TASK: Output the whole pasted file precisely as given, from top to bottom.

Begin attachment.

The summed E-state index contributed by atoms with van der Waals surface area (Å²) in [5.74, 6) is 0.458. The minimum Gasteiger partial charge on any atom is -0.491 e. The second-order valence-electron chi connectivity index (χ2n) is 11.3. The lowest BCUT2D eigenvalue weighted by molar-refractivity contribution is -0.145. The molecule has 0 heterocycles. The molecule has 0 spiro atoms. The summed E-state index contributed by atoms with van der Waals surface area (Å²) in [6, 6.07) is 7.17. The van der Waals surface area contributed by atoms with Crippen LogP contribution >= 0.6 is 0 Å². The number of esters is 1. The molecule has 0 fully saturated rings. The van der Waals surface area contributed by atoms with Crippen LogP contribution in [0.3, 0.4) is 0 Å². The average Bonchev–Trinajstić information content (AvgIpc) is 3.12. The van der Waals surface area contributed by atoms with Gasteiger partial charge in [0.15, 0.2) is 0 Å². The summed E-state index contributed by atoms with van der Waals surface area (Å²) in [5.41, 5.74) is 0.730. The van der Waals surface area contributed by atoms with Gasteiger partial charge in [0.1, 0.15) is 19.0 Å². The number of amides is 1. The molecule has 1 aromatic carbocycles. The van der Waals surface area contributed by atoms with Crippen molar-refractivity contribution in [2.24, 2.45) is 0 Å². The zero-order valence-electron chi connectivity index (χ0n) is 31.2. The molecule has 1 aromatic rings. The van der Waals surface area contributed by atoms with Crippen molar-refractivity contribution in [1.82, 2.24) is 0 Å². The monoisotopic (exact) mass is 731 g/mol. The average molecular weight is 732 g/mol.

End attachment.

The summed E-state index contributed by atoms with van der Waals surface area (Å²) in [5.74, 6) is 0.458. The minimum Gasteiger partial charge on any atom is -0.491 e. The second-order valence-electron chi connectivity index (χ2n) is 11.3. The lowest BCUT2D eigenvalue weighted by molar-refractivity contribution is -0.145. The molecule has 0 heterocycles. The molecule has 0 spiro atoms. The summed E-state index contributed by atoms with van der Waals surface area (Å²) in [6, 6.07) is 7.17. The van der Waals surface area contributed by atoms with Crippen LogP contribution >= 0.6 is 0 Å². The number of esters is 1. The molecule has 0 fully saturated rings. The van der Waals surface area contributed by atoms with Crippen LogP contribution in [0.3, 0.4) is 0 Å². The average Bonchev–Trinajstić information content (AvgIpc) is 3.12. The van der Waals surface area contributed by atoms with Gasteiger partial charge in [0.15, 0.2) is 0 Å². The summed E-state index contributed by atoms with van der Waals surface area (Å²) in [5.41, 5.74) is 0.730. The van der Waals surface area contributed by atoms with Gasteiger partial charge in [0.1, 0.15) is 19.0 Å². The number of amides is 1. The molecule has 1 aromatic carbocycles. The van der Waals surface area contributed by atoms with Crippen molar-refractivity contribution in [2.24, 2.45) is 0 Å². The zero-order valence-electron chi connectivity index (χ0n) is 31.2. The molecule has 1 aromatic rings. The van der Waals surface area contributed by atoms with Crippen molar-refractivity contribution in [1.82, 2.24) is 0 Å². The monoisotopic (exact) mass is 731 g/mol. The average molecular weight is 732 g/mol.